The Second Most Powerful Man in the World: The Life of Admiral William D. Leahy, Roosevelt's Chief of Staff

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The Second Most Powerful Man in the World: The Life of Admiral William D. Leahy, Roosevelt's Chief of Staff

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The life of Franklin Roosevelt’s most trusted and powerful advisor, Admiral William D. Leahy, Chief of Staff to the Commander-in-Chief

“Beautifully written… In so many ways, Leahy was FDR’s indispensable strategist. In these pages are magnificent stories about Pearl Harbor, Vichy France, and Winston Churchill.”—Douglas Brinkley, New York Times bestselling author of American Moonshot

Aside from FDR, no American did more to shape World War II than Admiral William D. Leahy–not Douglas MacArthur, not Dwight Eisenhower, and not even the legendary George Marshall. No man, including Harry Hopkins, was closer to Roosevelt, nor had earned his blind faith, like Leahy. Through the course of the war, constantly at the president’s side and advising him on daily decisions, Leahy became the second most powerful man in the world.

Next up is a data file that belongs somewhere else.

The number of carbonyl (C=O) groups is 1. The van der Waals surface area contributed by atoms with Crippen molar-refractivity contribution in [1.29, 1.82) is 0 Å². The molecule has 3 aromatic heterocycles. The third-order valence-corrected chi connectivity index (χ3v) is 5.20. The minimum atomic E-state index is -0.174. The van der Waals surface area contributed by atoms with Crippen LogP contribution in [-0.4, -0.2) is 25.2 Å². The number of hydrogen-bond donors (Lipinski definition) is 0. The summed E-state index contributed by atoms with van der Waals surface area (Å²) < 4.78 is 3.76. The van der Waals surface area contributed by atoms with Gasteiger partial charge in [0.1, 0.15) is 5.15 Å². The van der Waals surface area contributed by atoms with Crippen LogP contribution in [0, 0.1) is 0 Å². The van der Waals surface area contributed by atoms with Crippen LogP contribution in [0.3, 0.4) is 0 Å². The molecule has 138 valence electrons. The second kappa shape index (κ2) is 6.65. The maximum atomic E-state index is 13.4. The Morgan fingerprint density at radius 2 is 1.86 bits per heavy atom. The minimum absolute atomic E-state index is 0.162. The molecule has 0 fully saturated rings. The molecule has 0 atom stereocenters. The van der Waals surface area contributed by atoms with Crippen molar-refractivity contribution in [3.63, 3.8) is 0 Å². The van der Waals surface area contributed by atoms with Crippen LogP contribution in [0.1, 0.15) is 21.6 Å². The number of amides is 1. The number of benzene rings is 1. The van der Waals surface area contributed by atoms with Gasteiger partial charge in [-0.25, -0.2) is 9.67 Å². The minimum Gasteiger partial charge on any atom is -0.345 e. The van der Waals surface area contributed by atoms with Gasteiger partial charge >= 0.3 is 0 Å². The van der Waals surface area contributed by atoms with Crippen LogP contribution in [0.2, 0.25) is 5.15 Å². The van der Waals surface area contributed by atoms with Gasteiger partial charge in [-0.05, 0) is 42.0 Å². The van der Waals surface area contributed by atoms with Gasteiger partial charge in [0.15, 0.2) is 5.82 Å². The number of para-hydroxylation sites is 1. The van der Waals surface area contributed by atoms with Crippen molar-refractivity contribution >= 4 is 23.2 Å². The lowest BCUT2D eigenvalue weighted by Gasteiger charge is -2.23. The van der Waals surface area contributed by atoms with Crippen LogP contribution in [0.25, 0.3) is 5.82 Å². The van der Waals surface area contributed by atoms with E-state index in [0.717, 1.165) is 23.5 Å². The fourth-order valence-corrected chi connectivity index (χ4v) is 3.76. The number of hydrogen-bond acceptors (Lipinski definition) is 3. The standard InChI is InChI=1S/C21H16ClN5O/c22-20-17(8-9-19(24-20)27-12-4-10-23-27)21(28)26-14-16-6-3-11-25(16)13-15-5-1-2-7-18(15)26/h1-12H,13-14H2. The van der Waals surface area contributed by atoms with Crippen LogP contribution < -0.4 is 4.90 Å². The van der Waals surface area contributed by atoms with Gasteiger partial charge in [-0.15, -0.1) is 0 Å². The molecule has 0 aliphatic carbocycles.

In a time of titanic personalities, Leahy regularly downplayed his influence, preferring the substance of power to the style. A stern-faced, salty sailor, his U.S. Navy career had begun as a cadet aboard a sailing ship. Four decades later, Admiral Leahy was a trusted friend and advisor to the president and his ambassador to Vichy France until the attack on Pearl Harbor. Needing one person who could help him grapple with the enormous strategic consequences of the war both at home and abroad, Roosevelt made Leahy the first presidential chief of staff–though Leahy’s role embodied far more power than the position of today. 

Leahy’s profound power was recognized by figures like Stalin and Churchill, yet historians have largely overlooked his role. In this important biography, historian Phillips Payson O’Brien illuminates the admiral’s influence on the most crucial and transformative decisions of WWII and the early Cold War. From the invasions of North Africa, Sicily, and France, to the allocation of resources to fight Japan, O’Brien contends that America’s war largely unfolded according to Leahy’s vision. Among the author’s surprising revelations is that while FDR’s health failed, Leahy became almost a de facto president, making decisions while FDR was too ill to work, and that much of his influence carried over to Truman’s White House.

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